Despite Jamaica's national motto "Out of Many, One People", it's clear that "Murder Music" reflects the current state of Jamaica, which remains plagued by extreme poverty, the spread of AIDS, and homicide. As recently as 2005, the island nation had the highest murder rate in the world (and still averages one murder every six hours).
On the issue at hand, in late July 2008, a poll was conducted that asked "Whether or not you agree with their ‘lifestyle', do you think homosexuals are entitled to the same basic rights and privileges as other people in Jamaica?" Of the respondents, only 26% said "yes," with 70% saying "no", and 4% undecided. Another survey revealed 96% of Jamaicans were opposed to any move to legalize homosexual relations.
(No wonder that Banton looked as diplomatically stone-faced as Bill Clinton in North Korea in all the meeting photos. In all fairness, he's likely in just as much danger if he sympathizes.)"The challenge is that the violence [gays and lesbians] face is one that is culturally and socially sanctioned and expected," says Jason MacFarlane of to J-FLAG, Jamaica's LGBT rights organization. In addition to widespread reports of the police condoning the violence against gays and taking part in it themselves, Prime Minister Bruce Golding himself was quotes as saying "homosexuals would find no solace in any cabinet" he formed.
MacFarlane sees this as evidence that the homophobia in Jamaica is not merely a result of being uneducated. "Even the "well schooled" display their own level of homophobia openly or are pressured to because it is expected," he says, "and this creates further discrimination for the LGBT members of society."
Even more amazing is Prime Minister Golding's use of TOK's aforementioned "Chi Chi Man" during his 2001 campaign against incumbent P.J. Patterson, the victim of a whispering campaign to spread rumors of his sexuality. Some critics even referred to him as "P.J. Battyson" instead of his actual name. Although Portia Simpson-Miller was first female prime minister after he stepped down, the deeply macho country has a long way to go."This is an island-wide phenomenon and has gotten worse in terms of the number of instances of and extent of harm that is perpetrated on this minority group," says MacFarlane. "Thankfully the music has gotten less violent over the years, but we have seen the use of slang to show their disapproval of gays and lesbians."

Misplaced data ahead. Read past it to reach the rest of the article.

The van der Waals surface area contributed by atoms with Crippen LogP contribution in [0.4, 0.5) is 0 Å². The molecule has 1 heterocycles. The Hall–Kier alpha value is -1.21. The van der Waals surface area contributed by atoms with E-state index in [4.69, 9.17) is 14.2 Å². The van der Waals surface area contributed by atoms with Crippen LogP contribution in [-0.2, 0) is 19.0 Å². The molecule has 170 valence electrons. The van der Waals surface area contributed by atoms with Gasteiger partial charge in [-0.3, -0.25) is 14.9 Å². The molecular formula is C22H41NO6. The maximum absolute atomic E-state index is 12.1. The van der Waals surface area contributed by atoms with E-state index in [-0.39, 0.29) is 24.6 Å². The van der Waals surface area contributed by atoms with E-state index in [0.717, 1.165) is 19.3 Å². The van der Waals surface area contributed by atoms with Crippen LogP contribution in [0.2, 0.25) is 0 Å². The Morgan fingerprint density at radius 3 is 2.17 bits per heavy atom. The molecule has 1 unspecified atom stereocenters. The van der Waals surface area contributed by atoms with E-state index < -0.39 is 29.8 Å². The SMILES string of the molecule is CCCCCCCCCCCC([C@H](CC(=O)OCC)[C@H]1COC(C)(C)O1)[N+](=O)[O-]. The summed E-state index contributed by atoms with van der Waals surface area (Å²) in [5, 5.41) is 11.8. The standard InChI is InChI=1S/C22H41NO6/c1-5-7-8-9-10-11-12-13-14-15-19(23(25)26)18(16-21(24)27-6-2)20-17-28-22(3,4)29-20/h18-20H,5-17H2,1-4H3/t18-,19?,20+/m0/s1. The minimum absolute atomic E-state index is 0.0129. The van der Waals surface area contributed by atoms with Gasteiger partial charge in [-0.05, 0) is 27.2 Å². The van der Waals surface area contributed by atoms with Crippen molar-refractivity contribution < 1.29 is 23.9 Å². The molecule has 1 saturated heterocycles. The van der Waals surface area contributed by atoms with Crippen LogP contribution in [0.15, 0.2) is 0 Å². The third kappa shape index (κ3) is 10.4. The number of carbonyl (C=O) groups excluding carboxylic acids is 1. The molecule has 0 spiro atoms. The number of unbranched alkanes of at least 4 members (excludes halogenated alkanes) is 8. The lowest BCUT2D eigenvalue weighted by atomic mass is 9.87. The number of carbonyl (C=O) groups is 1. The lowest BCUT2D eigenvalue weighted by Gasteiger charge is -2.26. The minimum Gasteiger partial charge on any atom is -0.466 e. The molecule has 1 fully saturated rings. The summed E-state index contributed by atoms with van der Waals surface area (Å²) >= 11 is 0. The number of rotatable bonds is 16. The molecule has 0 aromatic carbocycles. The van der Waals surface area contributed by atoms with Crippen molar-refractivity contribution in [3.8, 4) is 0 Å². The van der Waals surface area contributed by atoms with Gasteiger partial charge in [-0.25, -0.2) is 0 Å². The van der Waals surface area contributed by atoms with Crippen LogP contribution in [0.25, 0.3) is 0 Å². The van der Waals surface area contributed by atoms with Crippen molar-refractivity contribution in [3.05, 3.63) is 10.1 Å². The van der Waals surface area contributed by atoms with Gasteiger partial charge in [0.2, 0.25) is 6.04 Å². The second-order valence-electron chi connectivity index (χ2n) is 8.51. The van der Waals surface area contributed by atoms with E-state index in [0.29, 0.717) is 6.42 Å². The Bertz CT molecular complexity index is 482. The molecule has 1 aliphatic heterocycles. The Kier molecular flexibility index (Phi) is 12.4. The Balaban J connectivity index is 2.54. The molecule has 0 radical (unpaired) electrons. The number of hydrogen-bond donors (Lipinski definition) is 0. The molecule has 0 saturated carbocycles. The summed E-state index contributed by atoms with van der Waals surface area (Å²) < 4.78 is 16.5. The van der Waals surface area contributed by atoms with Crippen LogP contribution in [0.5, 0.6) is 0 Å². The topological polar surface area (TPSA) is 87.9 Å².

That same year that J-Flag founder Brian Williamson was murdered, JGN publisher and editor Larry Chang had to seek political asylum in the U.S. The next year, a friend of Williamson's, AIDS education activist Lenford "Steve" Harvey was not so lucky. He was dragged from his house by armed men who repeatedly asked "Are you battyman?" before being shot to death on the eve of World AIDS Day.
Regarding the meeting in Larkspur, MacFarlane echoes Andrea Shorter's sense of clarity. "J-FLAG is under no illusion that Mr. Myrie [Buju Banton's real name is Mark Anthony Myrie] or other DJs of his ilk will ever be minded to produce music that preaches the dignity of all life, including that of gays and lesbians," he says. "The fact that he sat and met with some members of the GLBT community in SF is worthy of note. The fact that nothing came out of it, not even an agreement to say let us continue the dialogue, says a whole lot more.""No agreement can be reached between Mr. Myrie and the gay community until he desists from publicly performing ‘Boom Bye-Bye' and repudiates the call for the murder of gay and lesbian Jamaicans," MacFarlane goes on to say. "Anything less is mere farce and a public relations stunt to garner support for his music."
Gary Pratt of Sonoma, 19, is a huge fan of Buju Banton and Sizzla. The Reggae Rising regular was devoted enough to watch the Fairfax show from the street since he was underage. Pratt doesn't agree with the violent views toward gays, but points to appreciation of art. "You don't have to agree with everything they're singing, it's just music and they say their thoughts through music," he says. "My friends pretty much feel the same way. No one takes their stances on things to heart too much. They're from a completely different culture from us."